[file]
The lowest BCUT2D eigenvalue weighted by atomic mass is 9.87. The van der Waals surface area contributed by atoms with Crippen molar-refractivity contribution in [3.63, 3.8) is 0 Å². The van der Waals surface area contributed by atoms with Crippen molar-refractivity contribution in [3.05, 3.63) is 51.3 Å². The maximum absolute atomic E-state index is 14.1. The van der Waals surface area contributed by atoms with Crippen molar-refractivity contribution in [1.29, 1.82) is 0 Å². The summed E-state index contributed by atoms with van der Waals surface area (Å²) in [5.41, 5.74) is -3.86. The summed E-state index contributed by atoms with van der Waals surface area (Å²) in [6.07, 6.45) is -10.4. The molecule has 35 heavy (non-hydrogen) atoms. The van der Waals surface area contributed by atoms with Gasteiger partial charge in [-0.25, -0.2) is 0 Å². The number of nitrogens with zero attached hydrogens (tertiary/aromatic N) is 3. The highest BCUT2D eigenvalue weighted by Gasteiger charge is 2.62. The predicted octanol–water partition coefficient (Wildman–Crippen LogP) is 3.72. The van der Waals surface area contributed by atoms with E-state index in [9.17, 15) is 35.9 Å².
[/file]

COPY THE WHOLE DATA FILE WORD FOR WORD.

The lowest BCUT2D eigenvalue weighted by atomic mass is 9.87. The van der Waals surface area contributed by atoms with Crippen molar-refractivity contribution in [3.63, 3.8) is 0 Å². The van der Waals surface area contributed by atoms with Crippen molar-refractivity contribution in [3.05, 3.63) is 51.3 Å². The maximum absolute atomic E-state index is 14.1. The van der Waals surface area contributed by atoms with Crippen molar-refractivity contribution in [1.29, 1.82) is 0 Å². The summed E-state index contributed by atoms with van der Waals surface area (Å²) in [5.41, 5.74) is -3.86. The summed E-state index contributed by atoms with van der Waals surface area (Å²) in [6.07, 6.45) is -10.4. The molecule has 35 heavy (non-hydrogen) atoms. The van der Waals surface area contributed by atoms with Gasteiger partial charge in [-0.25, -0.2) is 0 Å². The number of nitrogens with zero attached hydrogens (tertiary/aromatic N) is 3. The highest BCUT2D eigenvalue weighted by Gasteiger charge is 2.62. The predicted octanol–water partition coefficient (Wildman–Crippen LogP) is 3.72. The van der Waals surface area contributed by atoms with E-state index in [9.17, 15) is 35.9 Å².